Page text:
The first reference (" Bagautdinov I" ) was published in 1986. Joint Appendix (" J.A." ) 10001-03. It discusses " a method for vacuum treatment of primary and secondary purulent wounds." J.A. 10002. The reference describes the method as follows:
After surgical treatment of the purulent wound and hemostasis, a drain of polyurethane foam adapted in shape and size is placed on the surface (or in the cavity). The surrounding skin is smeared with sterile vaseline, antiseptic or inert salve on an oil base and covered with a polyethylene film.... Regardless of the method of sealing, a tube is hermetically installed onto the foam through a hole in the polyethylene made beforehand. The latter is connected to the vacuum pump through a collection vessel. At a vacuum of 10 to 60 mmHg the film clenches the wound strictly along its skin boundaries with uniform vacuum treatment of the walls only on the side of the cavity and elimination of exudate because of the porous structure of the drain. The duration of the treatment sessions depends on the degree of vacuum and ranges from 30 minutes to 2 hours, whereupon the polyethylene is removed and a gauze bandage emplaced. The sessions are conducted daily until the wound is clean. On average this procedure takes 3 to 4 days.
Id. Bagautdinov I notes that use of this method " inevitably obtain[s] acceleration of the healing periods and rehabilitation of the patients." J.A. 10003. The second reference (" Bagautdinov II" ) was also published in 1986. J.A. 10026-27. Bagautdinov II describes application of a method similar to that described in Bagautdinov I to 170 patients. J.A. 10026. The method employed requires that,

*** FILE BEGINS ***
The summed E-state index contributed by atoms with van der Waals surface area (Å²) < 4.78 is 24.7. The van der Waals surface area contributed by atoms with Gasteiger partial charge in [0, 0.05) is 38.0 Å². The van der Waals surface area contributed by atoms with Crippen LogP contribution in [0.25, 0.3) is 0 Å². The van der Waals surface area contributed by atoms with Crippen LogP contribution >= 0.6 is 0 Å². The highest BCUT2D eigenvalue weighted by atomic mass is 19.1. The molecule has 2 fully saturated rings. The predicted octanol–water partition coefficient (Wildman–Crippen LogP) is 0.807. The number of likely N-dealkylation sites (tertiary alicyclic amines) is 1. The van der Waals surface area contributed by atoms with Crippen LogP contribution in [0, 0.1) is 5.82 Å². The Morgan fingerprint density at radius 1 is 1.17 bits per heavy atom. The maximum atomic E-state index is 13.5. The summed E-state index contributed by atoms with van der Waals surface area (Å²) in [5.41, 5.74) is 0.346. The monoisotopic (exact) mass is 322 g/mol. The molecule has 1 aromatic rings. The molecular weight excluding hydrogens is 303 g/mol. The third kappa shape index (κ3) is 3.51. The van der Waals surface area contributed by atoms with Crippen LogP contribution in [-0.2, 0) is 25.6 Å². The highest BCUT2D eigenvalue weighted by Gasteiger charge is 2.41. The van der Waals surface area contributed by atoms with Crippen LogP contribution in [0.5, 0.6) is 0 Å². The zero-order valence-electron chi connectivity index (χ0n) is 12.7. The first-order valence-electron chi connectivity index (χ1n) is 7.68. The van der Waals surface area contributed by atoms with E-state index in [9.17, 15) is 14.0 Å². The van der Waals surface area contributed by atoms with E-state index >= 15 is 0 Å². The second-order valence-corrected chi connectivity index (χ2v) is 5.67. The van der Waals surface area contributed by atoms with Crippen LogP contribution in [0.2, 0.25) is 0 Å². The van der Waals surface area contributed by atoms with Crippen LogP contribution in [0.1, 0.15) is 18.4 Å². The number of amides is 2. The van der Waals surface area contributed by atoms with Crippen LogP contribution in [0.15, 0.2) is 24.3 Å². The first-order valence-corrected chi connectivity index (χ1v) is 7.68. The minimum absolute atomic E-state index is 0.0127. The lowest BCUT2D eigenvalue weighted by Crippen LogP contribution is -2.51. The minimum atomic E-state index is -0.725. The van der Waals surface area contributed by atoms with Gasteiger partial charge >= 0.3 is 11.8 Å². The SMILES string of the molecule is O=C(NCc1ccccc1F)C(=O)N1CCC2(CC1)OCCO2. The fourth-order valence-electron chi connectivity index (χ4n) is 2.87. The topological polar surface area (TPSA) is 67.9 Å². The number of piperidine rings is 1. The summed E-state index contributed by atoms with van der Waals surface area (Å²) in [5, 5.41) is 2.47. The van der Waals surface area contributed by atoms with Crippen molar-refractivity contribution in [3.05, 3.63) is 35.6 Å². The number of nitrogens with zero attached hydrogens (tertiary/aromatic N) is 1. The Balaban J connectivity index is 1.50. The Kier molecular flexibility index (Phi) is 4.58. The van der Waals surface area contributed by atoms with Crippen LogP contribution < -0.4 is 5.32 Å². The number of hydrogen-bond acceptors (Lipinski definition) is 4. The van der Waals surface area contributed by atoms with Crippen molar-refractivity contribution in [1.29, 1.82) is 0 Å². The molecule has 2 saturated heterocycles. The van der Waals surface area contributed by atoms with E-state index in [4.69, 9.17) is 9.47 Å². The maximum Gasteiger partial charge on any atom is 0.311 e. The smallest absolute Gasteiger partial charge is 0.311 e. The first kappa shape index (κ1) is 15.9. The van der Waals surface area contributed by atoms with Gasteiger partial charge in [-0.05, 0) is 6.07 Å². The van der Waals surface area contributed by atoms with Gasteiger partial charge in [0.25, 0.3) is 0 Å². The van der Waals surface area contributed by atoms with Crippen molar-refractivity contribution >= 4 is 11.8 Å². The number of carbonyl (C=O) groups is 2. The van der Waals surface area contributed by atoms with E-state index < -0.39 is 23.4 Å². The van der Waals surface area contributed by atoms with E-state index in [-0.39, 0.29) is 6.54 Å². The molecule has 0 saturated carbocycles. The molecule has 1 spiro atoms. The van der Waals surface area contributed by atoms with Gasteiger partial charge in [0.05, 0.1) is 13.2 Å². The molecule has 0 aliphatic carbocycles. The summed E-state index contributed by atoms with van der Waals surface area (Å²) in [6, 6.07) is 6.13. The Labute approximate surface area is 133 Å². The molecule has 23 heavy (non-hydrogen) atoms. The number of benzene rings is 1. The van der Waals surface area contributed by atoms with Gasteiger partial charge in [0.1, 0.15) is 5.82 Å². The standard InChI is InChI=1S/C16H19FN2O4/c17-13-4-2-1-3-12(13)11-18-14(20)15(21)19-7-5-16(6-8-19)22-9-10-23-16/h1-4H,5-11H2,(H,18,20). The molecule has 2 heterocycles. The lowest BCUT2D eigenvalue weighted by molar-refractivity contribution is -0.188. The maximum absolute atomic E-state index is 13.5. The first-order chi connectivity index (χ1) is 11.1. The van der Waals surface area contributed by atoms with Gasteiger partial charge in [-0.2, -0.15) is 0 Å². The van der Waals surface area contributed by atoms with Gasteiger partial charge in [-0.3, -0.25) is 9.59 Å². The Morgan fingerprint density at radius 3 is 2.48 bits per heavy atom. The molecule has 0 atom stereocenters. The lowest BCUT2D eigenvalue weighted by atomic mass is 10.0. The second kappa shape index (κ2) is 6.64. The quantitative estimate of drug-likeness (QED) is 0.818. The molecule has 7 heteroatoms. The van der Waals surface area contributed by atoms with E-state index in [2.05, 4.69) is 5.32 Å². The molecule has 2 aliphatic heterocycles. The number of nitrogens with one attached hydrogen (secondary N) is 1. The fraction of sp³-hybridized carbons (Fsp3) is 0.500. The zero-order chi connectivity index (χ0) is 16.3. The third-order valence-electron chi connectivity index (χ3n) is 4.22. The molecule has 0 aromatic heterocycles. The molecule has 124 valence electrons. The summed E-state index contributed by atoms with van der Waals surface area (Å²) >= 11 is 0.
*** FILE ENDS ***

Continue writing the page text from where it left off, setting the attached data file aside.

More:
[i]mmediately after surgical treatment of the infected area in the commonly accepted manner or using a Scalpel-1 laser, a drain made from polyurethane foam is placed in the wound. For sorption treatment, it is first filled with activated charcoal powder. The wound is sealed with polyethylene film in one of several ways, depending on the localization of the purulent focus. Vacuum aspiration is conducted through an aspiration tube using a constant suction pump. Thus, the polyethylene film " clenches" the wound strictly along its edges, and the sorbent makes secure contact with the walls. The porous structure of the drain allows for removal...